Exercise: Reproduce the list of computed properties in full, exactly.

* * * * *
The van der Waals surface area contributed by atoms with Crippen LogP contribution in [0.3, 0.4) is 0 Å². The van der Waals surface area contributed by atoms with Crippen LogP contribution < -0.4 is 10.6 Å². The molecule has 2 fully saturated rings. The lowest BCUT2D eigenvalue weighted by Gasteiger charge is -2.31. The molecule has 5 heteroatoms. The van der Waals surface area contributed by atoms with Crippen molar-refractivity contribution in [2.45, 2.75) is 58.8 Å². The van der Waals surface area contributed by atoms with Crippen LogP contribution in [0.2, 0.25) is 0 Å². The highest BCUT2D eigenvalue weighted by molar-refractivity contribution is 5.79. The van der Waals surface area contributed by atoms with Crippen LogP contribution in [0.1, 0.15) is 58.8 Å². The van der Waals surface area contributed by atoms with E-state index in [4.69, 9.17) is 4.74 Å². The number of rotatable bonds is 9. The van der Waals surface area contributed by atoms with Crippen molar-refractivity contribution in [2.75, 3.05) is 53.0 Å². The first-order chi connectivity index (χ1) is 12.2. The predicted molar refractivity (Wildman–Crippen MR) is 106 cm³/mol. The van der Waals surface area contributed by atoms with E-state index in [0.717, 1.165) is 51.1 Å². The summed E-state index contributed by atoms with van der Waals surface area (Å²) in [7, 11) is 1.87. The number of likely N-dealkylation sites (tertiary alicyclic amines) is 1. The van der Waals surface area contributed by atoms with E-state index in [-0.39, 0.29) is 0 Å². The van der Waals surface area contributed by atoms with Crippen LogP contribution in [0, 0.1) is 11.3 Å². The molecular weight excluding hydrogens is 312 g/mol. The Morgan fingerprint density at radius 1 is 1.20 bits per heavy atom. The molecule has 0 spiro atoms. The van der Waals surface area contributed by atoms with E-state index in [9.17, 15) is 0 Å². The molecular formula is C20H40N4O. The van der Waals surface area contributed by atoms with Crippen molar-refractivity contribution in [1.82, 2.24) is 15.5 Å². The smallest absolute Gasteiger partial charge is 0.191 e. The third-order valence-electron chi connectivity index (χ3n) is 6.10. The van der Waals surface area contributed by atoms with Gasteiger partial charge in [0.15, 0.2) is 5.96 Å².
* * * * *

The van der Waals surface area contributed by atoms with Crippen LogP contribution in [0.3, 0.4) is 0 Å². The van der Waals surface area contributed by atoms with Crippen LogP contribution < -0.4 is 10.6 Å². The molecule has 2 fully saturated rings. The lowest BCUT2D eigenvalue weighted by Gasteiger charge is -2.31. The molecule has 5 heteroatoms. The van der Waals surface area contributed by atoms with Crippen molar-refractivity contribution in [2.45, 2.75) is 58.8 Å². The van der Waals surface area contributed by atoms with Crippen LogP contribution in [0.2, 0.25) is 0 Å². The highest BCUT2D eigenvalue weighted by molar-refractivity contribution is 5.79. The van der Waals surface area contributed by atoms with Crippen LogP contribution in [0.1, 0.15) is 58.8 Å². The van der Waals surface area contributed by atoms with E-state index in [4.69, 9.17) is 4.74 Å². The number of rotatable bonds is 9. The van der Waals surface area contributed by atoms with Crippen molar-refractivity contribution in [2.75, 3.05) is 53.0 Å². The first-order chi connectivity index (χ1) is 12.2. The predicted molar refractivity (Wildman–Crippen MR) is 106 cm³/mol. The van der Waals surface area contributed by atoms with E-state index in [0.717, 1.165) is 51.1 Å². The summed E-state index contributed by atoms with van der Waals surface area (Å²) in [7, 11) is 1.87. The number of likely N-dealkylation sites (tertiary alicyclic amines) is 1. The van der Waals surface area contributed by atoms with E-state index in [-0.39, 0.29) is 0 Å². The van der Waals surface area contributed by atoms with Crippen LogP contribution in [0, 0.1) is 11.3 Å². The molecular weight excluding hydrogens is 312 g/mol. The Morgan fingerprint density at radius 1 is 1.20 bits per heavy atom. The molecule has 0 spiro atoms. The van der Waals surface area contributed by atoms with E-state index in [9.17, 15) is 0 Å². The molecular formula is C20H40N4O. The van der Waals surface area contributed by atoms with Crippen molar-refractivity contribution in [1.82, 2.24) is 15.5 Å². The smallest absolute Gasteiger partial charge is 0.191 e. The third-order valence-electron chi connectivity index (χ3n) is 6.10. The van der Waals surface area contributed by atoms with Gasteiger partial charge in [0.15, 0.2) is 5.96 Å².